As the Lunar Module Pilot for the Apollo 14 mission that lasted from January 31, 1971 to February 9, 1971, Edgar traveled to the moon and back with Commander Alan Shepard and Command Module pilot Stuart Roosa. Edgar was the sixth man to walk on the moon.

The discussions about the technical aspects of spaceflight were challenging for me, and Edgar was very patient in explaining how the spacecraft worked from launch, to trans-lunar injection, to transposition and docking, and just moving through space at a high speed. For years he worked on the design of the Lunar Module, so we talked a lot about that. Because the smaller Lunar Module was cramped, Edgar and Alan worked and ate standing up and slept in cots suspended in the craft. Their Lunar Module was tipped at a slight angle because one foot of the craft had landed in a small crater.

Naturally, a lot happened in the nine days during Edgar’s Apollo 14 mission, but I’ll never forget a few experiences he shared with me. He talked about conducting his ESP experiments in his personal time on the craft with four individuals back on Earth. He wondered whether thoughts could be transferred from miles away in space. Although he said he didn’t tell anyone about his private ESP experiments, the news eventually came out in the press after he returned.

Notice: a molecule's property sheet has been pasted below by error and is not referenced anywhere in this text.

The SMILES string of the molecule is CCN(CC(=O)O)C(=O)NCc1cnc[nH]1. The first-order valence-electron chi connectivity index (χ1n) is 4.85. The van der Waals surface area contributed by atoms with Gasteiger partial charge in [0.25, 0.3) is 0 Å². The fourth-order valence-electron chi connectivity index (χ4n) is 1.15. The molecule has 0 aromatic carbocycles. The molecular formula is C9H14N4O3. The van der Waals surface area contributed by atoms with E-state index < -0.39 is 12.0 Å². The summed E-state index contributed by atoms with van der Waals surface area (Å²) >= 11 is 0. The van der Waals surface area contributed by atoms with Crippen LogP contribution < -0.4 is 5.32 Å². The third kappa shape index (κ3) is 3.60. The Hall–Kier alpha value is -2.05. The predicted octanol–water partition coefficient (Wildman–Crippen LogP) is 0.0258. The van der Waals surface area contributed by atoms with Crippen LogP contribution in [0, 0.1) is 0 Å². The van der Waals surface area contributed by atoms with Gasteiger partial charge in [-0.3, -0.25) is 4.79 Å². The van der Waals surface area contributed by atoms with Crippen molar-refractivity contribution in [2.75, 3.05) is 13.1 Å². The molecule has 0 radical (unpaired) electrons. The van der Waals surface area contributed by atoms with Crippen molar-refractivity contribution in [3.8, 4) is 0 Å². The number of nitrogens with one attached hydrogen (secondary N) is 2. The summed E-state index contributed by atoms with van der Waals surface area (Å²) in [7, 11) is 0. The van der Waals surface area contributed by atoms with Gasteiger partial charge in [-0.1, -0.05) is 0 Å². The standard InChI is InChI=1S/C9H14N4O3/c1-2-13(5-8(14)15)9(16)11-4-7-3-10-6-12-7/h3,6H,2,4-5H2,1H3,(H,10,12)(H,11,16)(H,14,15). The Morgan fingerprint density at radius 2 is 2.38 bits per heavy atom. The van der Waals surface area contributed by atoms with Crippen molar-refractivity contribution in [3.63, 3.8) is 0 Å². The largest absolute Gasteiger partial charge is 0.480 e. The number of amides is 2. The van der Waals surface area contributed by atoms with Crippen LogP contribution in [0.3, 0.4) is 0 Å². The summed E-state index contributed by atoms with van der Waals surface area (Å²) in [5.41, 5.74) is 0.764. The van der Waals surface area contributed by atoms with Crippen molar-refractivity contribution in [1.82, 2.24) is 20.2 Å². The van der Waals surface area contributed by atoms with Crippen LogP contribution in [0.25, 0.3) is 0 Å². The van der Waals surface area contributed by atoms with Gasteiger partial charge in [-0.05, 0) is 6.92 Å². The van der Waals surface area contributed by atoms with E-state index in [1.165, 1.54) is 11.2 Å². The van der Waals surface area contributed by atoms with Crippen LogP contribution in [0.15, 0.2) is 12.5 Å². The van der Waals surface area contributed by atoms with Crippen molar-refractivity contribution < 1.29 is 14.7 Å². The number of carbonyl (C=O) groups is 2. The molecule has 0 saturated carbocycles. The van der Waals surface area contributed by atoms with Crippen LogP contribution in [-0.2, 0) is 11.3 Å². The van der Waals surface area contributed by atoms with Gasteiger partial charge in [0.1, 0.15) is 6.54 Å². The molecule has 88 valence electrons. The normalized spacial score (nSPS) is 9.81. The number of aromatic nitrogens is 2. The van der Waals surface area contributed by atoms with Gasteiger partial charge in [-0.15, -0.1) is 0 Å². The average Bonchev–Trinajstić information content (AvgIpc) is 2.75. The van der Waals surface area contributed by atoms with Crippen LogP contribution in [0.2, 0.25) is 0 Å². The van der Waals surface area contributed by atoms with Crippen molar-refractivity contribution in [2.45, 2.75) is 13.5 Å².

During the mission, when Edgar and Alan flew the smaller Lunar Module down to the moon, it was near panic time when the abort light kept going on and the landing radar wouldn’t lock in. Edgar remained calm and worked with Mission Control to solve the problems. On the lunar surface, Edgar and Alan were in constant motion completing their assigned tasks, and Edgar was extremely disappointed the two were not able to make it to Cone Crater, a major geological site for Apollo 14. However, Edgar and Alan are on record for the longest moonwalk on foot of any Apollo astronaut. And after Alan took his famous golf shot on the moon, Edgar threw a makeshift javelin, and delighted in telling me the javelin went farther than Alan’s golf ball.

Coming “Home”

The ride home to Earth was transcendent and life changing for Edgar, and he talked a lot about this throughout his life. His major work on the moon had been done, and he said he could now relax as a “cosmic sightseer” and just enjoy the view. But something mystical and mysterious happened to him as he looked out the window at the majestic beauty of space and a stunning 360-degree panorama of the Earth, the moon, and the sun as his spacecraft rotated around and around to maintain thermal balance. Edgar said an incredible feeling of ecstasy washed over him every time he looked out the window. He said that on a molecular level, he felt completely connected to his spacecraft, his crew, and even the entire cosmos. It was a feeling of great connection accompanied by a sense of ecstasy.